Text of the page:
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Home Renovations That Can Hurt (and Help) Property Value

If you’re into renovation projects, then updating and revamping your home can be a lot of fun. But before you get too excited about knocking down walls and setting up a custom movie room, you might want to consider resale value. Flashy renovations don’t always yield the best returns, so you’ll need to take care when picking projects.

To make things easier for you, here are four remodels to avoid and four to invest in.

Remodels to Avoid

Luxury Rooms
An indoor basketball court, wine cellar, sauna, or even a movie theater won’t often recoup the high building costs. Luxury add-on rooms are hard to pitch to buyers unless you’re living in an upscale housing market—the average homebuyer won’t be willing to pay for them. Further, rooms that depend heavily on wired electronics, like home theaters, are hard to keep current because TVs and speakers are constantly advancing.

Swimming Pool
The average cost to build a pool is $39,084, a hefty price tag that is seldom recovered once the home is sold. It’s widely accepted throughout the industry that a homeowner will lose money by adding a swimming pool. Homebuyers don’t want to deal with the maintenance cost of a pool (which can cost as much as $2,000 a year), the added insurance premiums, and—if they have young kids—the safety issues.

Gaudy Accents
Though gold-plated crown molding or mosaic-tile backsplashes may feature prominently in your ideal vision for your home, they often turn out to be the average homebuyer’s worst nightmare. Passing fads or niche trends rarely stick around long, so if you miss the brief window when your remodeling choices are in, you’ll end up paying for it later.

Changes Contrary to Area Standards
If you aren’t watching the trends common to your area, you could end up losing a lot of money. A home that totals $600,000 after all the renovations won’t sell in a neighborhood where homes are netting half that price. Likewise, knocking down the walls of extra bedrooms for an open layout won’t be appealing in a family-oriented neighborhood.

Remodels that Pay

Steel Doors
You don’t want to go cheap on a standard front door. At roughly $1,000, steel doors are comparatively affordable, durable, low maintenance and burglar resistant. As an added bonus, the National Association of Realtors® reports that steel door upgrades show the highest return on investment of any home remodel, at over 100 percent of the cost.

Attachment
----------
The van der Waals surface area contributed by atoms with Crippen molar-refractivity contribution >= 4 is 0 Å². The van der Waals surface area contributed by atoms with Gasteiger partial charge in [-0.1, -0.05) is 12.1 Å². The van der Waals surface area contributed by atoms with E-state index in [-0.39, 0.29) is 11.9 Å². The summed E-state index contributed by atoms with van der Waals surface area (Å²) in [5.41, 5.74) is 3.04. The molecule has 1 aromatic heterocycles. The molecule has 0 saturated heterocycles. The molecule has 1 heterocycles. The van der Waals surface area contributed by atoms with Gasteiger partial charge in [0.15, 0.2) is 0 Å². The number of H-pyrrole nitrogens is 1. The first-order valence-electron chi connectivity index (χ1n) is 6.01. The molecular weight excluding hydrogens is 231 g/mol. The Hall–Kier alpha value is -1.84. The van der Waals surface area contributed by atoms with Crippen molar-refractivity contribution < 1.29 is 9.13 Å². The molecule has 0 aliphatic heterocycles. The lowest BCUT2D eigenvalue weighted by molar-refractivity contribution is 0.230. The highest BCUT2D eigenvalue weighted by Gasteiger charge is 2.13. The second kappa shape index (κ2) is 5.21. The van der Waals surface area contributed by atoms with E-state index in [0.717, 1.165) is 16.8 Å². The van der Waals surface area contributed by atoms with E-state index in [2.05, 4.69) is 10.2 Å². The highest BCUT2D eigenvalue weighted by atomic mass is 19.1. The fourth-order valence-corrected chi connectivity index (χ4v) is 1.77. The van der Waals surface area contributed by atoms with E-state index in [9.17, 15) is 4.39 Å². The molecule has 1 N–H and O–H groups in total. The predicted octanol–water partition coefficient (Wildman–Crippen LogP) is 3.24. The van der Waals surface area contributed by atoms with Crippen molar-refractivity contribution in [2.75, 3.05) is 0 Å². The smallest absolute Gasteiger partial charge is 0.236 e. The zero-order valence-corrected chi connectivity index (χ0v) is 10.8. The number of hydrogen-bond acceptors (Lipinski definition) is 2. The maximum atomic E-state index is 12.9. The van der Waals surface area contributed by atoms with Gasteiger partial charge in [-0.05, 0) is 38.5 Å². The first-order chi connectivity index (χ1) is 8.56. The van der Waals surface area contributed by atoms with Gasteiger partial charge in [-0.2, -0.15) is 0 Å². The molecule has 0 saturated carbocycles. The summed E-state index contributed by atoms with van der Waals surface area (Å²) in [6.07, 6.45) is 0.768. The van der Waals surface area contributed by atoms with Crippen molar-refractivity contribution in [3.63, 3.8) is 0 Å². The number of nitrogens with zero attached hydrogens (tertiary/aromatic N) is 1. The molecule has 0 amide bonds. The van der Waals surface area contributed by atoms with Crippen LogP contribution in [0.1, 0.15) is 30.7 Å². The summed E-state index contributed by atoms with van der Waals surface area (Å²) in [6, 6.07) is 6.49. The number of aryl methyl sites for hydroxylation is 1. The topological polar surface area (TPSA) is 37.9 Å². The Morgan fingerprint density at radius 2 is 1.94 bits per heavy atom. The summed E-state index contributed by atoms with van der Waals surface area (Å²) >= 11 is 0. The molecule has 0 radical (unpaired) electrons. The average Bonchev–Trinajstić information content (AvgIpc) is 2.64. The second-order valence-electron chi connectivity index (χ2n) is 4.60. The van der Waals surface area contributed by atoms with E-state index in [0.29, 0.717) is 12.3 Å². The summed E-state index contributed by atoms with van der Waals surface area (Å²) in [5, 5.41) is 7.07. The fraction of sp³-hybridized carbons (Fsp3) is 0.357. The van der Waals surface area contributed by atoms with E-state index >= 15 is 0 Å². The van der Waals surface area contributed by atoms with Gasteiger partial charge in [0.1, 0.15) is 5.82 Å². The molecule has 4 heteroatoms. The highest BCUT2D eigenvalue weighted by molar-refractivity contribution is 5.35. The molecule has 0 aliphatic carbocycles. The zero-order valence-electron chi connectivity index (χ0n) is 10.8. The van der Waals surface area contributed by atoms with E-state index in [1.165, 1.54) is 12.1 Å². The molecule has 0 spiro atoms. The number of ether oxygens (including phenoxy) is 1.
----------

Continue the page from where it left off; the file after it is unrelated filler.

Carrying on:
Solar Panels
As the price of solar panels continues to drop, the energy payback on installing them is becoming greater and greater. The average rooftop solar system is now paid off in seven and a half years. After that, panels are a big money-saving asset. A study by the Lawrence Berkeley National Laboratory notes that homebuyers “consistently have been willing to pay more for a property” with solar panels—a premium of around $4 per installed watt, on average.

Related: Will Your Homeowners Insurance Cover Solar Panels?

New Siding
The exterior of your house is the first thing potential homebuyers see when they come to your home, and you want to make the best first impression. This is part of the reason redoing your siding is so profitable. New siding recoups around 80 percent of the initial cost, according to the National Association of Realtors®, thanks largely to the increased curb appeal and improved energy efficiency it provides.

Broadband Access
Access to broadband speeds is considered an essential utility for today’s connected homebuyer. Research shows that faster internet speeds increase your home value by as much as 3 percent. Homeowners can prepare their homes for higher broadband connectivity by working with area providers to install requisite equipment and wiring. Building out wall ports and cable-hiding baseboards is a good move to attract buyers, too.

Even if you’re not considering selling your home just yet, keep potential selling benefits in mind. Intrepid homeowners know that the best remodels will increase both quality of life and listing price, so take care to invest in projects that will net the biggest returns.

 

By: Brooke Nally

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5 Steps to Take Before Shopping for Your First Home

When you’re considering buying your first home, you’re probably full of excitement about achieving the American dream. Unfortunately, this dream could turn into a nightmare if you haven’t made sure that you’re financially ready for the costs of becoming a homeowner. You don’t want to fall in love with a house before you’ve done the practical thing and made certain you’re prepared for homeownership. Before you call a realtor, take these five steps to get all your ducks in a row.

House for sale© Getty Images House for sale

1. Calculate what you can comfortably spend

The last thing you want to do is make yourself “house poor” by spending more of your income on a home purchase than you should. The “affordability standard” for housing is that you should spend no more than 30% of your income on housing costs (including insurance and property taxes), while many mortgage lenders prefer that your housing cost is no greater than 28% of your income.